This paper evaluates the relative effectiveness of FEMA expenditures on hurricane induced property losses. We find that spending on FEMA ex-ante mitigation and planning projects leads to greater reductions in property losses than spending on ex-post adaptation programs – specifically, a one percent increase in annual spending on ex-ante risk reduction and warning projects reduces damages by 0.21 percent while a one percent increase in ex-post recovery and clean-up spending reduces damages by 0.12. Although both types of program spending are effective, we find the marginal return from spending on programs that target long-term mitigation and risk management to be almost twice that of spending on ex-post recovery programs. With the predicted increases in the frequency and severity of North Atlantic hurricanes in the future, our findings suggest there are important potential gains that could be realized from the further diversification of FEMA spending across project categories.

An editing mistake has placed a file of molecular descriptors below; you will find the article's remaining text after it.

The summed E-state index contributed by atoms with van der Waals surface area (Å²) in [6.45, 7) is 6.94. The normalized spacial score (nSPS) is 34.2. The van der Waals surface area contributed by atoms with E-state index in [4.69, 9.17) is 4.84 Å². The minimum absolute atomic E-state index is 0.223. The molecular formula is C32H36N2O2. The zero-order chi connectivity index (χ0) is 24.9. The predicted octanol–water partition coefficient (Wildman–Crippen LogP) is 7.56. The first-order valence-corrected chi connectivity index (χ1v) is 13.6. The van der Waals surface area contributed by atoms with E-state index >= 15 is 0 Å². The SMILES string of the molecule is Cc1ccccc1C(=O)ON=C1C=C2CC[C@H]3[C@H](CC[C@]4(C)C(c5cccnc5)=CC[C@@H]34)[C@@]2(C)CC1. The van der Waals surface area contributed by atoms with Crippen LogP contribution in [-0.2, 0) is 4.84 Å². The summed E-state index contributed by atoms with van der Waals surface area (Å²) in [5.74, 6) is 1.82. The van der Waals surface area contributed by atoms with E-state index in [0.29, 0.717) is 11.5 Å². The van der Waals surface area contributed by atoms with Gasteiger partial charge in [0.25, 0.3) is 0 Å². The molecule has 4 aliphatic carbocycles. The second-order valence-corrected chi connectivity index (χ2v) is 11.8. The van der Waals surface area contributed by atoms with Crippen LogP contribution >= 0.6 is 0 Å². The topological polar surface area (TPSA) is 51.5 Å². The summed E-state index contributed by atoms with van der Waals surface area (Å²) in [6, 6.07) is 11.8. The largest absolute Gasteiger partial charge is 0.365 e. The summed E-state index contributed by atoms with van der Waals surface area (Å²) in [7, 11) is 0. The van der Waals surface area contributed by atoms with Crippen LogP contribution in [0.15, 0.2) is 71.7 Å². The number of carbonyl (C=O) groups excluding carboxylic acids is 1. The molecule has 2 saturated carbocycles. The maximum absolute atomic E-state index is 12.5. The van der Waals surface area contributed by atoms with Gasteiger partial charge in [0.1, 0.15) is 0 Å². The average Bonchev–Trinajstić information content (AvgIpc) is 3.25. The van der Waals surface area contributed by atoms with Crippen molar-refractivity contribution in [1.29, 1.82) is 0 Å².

All Science Journal Classification (ASJC) codes
- Economics and Econometrics
- Management, Monitoring, Policy and Law